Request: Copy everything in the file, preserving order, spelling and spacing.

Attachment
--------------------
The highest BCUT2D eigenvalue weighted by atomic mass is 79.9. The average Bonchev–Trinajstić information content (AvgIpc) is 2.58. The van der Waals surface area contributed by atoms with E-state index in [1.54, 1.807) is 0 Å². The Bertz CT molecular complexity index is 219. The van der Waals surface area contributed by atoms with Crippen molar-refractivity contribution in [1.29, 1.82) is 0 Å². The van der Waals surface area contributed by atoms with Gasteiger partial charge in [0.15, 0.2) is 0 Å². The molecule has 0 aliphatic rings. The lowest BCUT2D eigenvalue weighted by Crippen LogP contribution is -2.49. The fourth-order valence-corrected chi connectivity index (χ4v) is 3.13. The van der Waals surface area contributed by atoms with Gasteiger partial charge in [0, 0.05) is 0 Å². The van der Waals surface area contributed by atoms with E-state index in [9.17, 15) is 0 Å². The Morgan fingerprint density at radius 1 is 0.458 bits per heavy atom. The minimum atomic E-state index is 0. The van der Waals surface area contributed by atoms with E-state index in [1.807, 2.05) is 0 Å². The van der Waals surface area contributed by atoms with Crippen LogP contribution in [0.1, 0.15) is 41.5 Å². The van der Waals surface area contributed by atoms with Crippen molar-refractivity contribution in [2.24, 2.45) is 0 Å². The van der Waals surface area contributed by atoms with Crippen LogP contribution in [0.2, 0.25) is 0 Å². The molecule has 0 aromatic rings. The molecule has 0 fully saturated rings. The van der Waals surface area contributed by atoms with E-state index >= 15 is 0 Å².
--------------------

The highest BCUT2D eigenvalue weighted by atomic mass is 79.9. The average Bonchev–Trinajstić information content (AvgIpc) is 2.58. The van der Waals surface area contributed by atoms with E-state index in [1.54, 1.807) is 0 Å². The Bertz CT molecular complexity index is 219. The van der Waals surface area contributed by atoms with Crippen molar-refractivity contribution in [1.29, 1.82) is 0 Å². The van der Waals surface area contributed by atoms with Gasteiger partial charge in [0.15, 0.2) is 0 Å². The molecule has 0 aliphatic rings. The lowest BCUT2D eigenvalue weighted by Crippen LogP contribution is -2.49. The fourth-order valence-corrected chi connectivity index (χ4v) is 3.13. The van der Waals surface area contributed by atoms with Gasteiger partial charge in [0, 0.05) is 0 Å². The van der Waals surface area contributed by atoms with E-state index in [9.17, 15) is 0 Å². The Morgan fingerprint density at radius 1 is 0.458 bits per heavy atom. The minimum atomic E-state index is 0. The van der Waals surface area contributed by atoms with E-state index in [1.807, 2.05) is 0 Å². The van der Waals surface area contributed by atoms with Crippen LogP contribution in [0.1, 0.15) is 41.5 Å². The van der Waals surface area contributed by atoms with Crippen molar-refractivity contribution in [2.24, 2.45) is 0 Å². The van der Waals surface area contributed by atoms with Crippen LogP contribution in [0.2, 0.25) is 0 Å². The molecule has 0 aromatic rings. The molecule has 0 fully saturated rings. The van der Waals surface area contributed by atoms with E-state index >= 15 is 0 Å².